The first part of the Trail of Faith, a walking tour of 15 monuments in Valdese, is similarly violent. More than half of the monuments deal with the persecution the Waldensians endured in Italy and the ways in which their faith helped them to overcome. The trail’s first stop is a plain three-story building meant to show how Waldensian evangelists studied in secret, memorizing the Bible and sleeping with stabled animals for warmth. On the walls are engravings of the torture that Waldensians endured. One man had his penis cut off and stuffed into his mouth, and then he was put on public display like that. Waldensians were cooked alive so they could be eaten. They did not lose their faith.
The trail also features a replica of a cave where Waldensians gathered to practice their faith in secret. Visitors are invited to crawl into the entrance of the cave to understand how hard it was for Waldensians to worship. From the cave, the trail goes to a replica of a Waldensian church. The original, known as the Temple of Ciabas, located in the small village of Angrogna, Italy, is thought to be the oldest church built from the ground up for Protestant worship. It was destroyed by Catholic sympathizers many times, but rebuilt over and over. As they rebuilt, the Waldensians started adding things like spikes on the windows and a special window above the entrance where they could pour hot oil on soldiers trying to break in. Despite all the violence, Waldensians are always depicted in Valdese’s tourist attractions as brave, hardworking, and strengthened by their faith. The trail includes a one-room schoolhouse, where kids would memorize the Bible for hours so they’d know scripture in case their Bibles were confiscated. Waldensian schoolhouses usually had a big bookcase where the kids would take their naps. As proof, there is a historical photo of a teacher standing sternly by a bookcase, a child on every shelf.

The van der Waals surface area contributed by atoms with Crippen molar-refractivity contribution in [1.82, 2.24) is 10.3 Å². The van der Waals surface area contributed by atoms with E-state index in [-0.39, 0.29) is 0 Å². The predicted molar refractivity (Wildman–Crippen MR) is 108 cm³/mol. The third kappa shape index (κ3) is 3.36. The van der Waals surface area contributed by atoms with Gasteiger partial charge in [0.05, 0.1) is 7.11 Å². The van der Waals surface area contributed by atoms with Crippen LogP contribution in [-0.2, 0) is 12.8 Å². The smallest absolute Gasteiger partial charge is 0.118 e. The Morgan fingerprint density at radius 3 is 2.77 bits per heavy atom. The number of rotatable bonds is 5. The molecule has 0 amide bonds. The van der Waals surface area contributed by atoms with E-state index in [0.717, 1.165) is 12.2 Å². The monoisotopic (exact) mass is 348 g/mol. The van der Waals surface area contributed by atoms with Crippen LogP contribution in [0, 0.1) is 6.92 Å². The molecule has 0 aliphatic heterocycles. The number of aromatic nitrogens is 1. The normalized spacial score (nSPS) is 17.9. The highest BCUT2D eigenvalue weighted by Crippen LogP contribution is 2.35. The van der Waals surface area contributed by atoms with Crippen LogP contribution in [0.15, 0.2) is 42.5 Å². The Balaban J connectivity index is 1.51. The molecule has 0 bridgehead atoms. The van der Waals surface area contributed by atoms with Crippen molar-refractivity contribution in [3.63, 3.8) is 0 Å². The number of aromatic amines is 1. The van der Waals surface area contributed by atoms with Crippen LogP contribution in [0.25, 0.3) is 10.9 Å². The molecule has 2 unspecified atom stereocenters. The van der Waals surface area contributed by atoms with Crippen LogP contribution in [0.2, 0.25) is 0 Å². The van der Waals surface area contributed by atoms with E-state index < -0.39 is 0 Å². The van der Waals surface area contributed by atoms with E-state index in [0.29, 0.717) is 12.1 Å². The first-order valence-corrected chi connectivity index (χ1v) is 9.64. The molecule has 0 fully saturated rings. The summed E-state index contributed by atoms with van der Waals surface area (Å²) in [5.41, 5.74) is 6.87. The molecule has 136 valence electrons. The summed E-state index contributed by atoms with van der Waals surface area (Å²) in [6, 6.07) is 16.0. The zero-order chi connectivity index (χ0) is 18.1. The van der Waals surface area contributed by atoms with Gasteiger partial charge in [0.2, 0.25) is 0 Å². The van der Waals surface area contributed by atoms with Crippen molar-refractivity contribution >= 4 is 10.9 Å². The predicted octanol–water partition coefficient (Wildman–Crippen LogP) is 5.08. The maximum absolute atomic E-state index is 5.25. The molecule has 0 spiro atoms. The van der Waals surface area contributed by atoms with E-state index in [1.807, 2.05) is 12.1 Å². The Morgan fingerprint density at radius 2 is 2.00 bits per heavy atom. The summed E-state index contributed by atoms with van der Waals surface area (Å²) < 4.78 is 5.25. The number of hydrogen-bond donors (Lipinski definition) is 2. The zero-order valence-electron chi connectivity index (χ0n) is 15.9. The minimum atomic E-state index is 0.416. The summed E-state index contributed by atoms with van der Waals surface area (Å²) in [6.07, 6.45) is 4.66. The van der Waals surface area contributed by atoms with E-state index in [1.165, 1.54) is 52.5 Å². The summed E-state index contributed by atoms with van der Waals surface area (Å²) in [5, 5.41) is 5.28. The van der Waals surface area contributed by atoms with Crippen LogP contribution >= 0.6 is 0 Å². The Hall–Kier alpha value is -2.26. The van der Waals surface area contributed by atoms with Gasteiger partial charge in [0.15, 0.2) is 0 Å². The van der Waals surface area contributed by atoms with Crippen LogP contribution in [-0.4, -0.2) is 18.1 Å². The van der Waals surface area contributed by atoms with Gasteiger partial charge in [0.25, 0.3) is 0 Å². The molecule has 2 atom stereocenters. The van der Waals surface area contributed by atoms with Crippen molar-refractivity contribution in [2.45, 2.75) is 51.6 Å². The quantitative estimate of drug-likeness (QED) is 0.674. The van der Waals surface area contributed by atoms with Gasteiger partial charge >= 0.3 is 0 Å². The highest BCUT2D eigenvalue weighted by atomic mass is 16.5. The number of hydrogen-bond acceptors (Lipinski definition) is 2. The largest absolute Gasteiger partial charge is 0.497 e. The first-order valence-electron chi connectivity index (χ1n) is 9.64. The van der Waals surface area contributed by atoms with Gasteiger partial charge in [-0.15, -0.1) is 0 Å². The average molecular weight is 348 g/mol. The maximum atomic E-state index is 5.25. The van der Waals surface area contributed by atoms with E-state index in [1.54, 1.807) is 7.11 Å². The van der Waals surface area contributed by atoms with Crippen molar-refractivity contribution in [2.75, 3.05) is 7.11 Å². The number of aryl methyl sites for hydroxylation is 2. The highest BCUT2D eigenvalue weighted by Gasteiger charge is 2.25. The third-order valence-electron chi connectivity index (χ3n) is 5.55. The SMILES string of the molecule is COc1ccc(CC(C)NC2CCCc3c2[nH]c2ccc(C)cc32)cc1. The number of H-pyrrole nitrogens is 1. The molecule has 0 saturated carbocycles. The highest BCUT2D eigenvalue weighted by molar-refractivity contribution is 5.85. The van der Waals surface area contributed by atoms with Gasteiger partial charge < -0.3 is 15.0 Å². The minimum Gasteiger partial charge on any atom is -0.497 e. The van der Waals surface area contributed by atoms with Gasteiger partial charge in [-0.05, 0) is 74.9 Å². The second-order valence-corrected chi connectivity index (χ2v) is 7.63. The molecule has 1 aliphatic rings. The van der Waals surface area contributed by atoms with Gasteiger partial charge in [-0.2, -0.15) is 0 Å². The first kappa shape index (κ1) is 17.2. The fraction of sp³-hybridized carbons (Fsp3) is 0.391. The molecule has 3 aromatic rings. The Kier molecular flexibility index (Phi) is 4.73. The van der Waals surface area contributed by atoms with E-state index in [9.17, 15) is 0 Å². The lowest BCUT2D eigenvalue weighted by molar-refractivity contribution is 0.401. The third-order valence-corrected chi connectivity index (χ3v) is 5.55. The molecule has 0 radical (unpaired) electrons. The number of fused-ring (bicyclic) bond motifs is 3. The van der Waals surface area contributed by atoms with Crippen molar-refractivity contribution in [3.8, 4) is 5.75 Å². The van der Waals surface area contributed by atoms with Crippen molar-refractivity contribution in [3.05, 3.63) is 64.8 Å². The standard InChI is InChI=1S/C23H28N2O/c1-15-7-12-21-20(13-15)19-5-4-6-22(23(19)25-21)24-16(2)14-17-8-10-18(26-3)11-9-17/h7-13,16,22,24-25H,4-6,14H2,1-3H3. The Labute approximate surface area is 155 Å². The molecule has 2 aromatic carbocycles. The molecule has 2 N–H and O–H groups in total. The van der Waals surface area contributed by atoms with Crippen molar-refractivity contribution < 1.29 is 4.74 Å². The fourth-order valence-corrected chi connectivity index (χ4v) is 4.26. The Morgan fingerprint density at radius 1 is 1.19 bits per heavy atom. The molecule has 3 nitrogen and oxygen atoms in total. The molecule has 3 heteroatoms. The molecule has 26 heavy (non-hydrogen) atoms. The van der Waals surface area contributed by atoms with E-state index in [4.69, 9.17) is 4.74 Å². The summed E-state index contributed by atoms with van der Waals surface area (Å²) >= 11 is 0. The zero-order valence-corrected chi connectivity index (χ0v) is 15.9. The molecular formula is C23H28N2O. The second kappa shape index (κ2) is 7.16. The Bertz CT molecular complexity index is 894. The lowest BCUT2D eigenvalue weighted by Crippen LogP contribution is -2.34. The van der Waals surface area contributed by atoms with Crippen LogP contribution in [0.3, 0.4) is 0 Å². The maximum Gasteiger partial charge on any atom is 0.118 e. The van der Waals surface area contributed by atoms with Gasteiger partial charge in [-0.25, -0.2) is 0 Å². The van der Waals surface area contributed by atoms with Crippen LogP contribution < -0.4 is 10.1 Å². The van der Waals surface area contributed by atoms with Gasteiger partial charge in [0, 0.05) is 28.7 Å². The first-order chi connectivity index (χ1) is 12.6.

The persecution that the Waldensians endured was so intense that you might think it was what led the people to leave Europe. However, King Charles Albert of Sardinia granted the Waldensians full legal and political rights in 1848. It was not danger but safety that led to their journey to North Carolina. Not being raped or murdered or forced underground led to a new problem: overpopulation.